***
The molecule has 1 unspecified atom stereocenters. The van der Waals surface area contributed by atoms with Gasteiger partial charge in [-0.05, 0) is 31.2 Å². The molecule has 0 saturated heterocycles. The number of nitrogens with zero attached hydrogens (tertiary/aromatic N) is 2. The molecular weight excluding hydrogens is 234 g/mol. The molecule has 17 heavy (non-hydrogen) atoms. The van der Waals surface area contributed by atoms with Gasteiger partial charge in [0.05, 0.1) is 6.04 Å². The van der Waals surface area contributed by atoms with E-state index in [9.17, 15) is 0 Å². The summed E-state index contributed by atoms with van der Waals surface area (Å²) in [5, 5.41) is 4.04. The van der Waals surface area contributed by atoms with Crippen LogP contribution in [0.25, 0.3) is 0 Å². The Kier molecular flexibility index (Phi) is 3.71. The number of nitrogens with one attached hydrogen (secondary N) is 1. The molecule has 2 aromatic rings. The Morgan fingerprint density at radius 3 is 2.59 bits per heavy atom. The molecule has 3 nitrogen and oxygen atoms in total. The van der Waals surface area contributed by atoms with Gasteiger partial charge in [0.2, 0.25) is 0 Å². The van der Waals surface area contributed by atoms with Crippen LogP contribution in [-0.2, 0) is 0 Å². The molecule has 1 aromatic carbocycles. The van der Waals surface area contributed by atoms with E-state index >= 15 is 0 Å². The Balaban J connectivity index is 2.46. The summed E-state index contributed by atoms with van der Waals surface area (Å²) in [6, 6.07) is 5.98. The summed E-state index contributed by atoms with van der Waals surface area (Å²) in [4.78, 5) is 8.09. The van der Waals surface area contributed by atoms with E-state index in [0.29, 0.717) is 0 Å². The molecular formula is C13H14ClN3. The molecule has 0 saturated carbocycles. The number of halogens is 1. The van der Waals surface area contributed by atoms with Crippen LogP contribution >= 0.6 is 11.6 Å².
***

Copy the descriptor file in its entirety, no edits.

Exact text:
The molecule has 1 unspecified atom stereocenters. The van der Waals surface area contributed by atoms with Gasteiger partial charge in [-0.05, 0) is 31.2 Å². The molecule has 0 saturated heterocycles. The number of nitrogens with zero attached hydrogens (tertiary/aromatic N) is 2. The molecular weight excluding hydrogens is 234 g/mol. The molecule has 17 heavy (non-hydrogen) atoms. The van der Waals surface area contributed by atoms with Gasteiger partial charge in [0.05, 0.1) is 6.04 Å². The van der Waals surface area contributed by atoms with E-state index in [9.17, 15) is 0 Å². The summed E-state index contributed by atoms with van der Waals surface area (Å²) in [5, 5.41) is 4.04. The van der Waals surface area contributed by atoms with Crippen LogP contribution in [0.25, 0.3) is 0 Å². The Kier molecular flexibility index (Phi) is 3.71. The number of nitrogens with one attached hydrogen (secondary N) is 1. The molecule has 2 aromatic rings. The Morgan fingerprint density at radius 3 is 2.59 bits per heavy atom. The molecule has 3 nitrogen and oxygen atoms in total. The van der Waals surface area contributed by atoms with Gasteiger partial charge in [0.2, 0.25) is 0 Å². The van der Waals surface area contributed by atoms with Crippen LogP contribution in [-0.2, 0) is 0 Å². The molecule has 1 aromatic carbocycles. The van der Waals surface area contributed by atoms with E-state index >= 15 is 0 Å². The Balaban J connectivity index is 2.46. The summed E-state index contributed by atoms with van der Waals surface area (Å²) in [6, 6.07) is 5.98. The summed E-state index contributed by atoms with van der Waals surface area (Å²) in [4.78, 5) is 8.09. The van der Waals surface area contributed by atoms with E-state index in [0.29, 0.717) is 0 Å². The molecular formula is C13H14ClN3. The molecule has 0 saturated carbocycles. The number of halogens is 1. The van der Waals surface area contributed by atoms with Crippen LogP contribution >= 0.6 is 11.6 Å².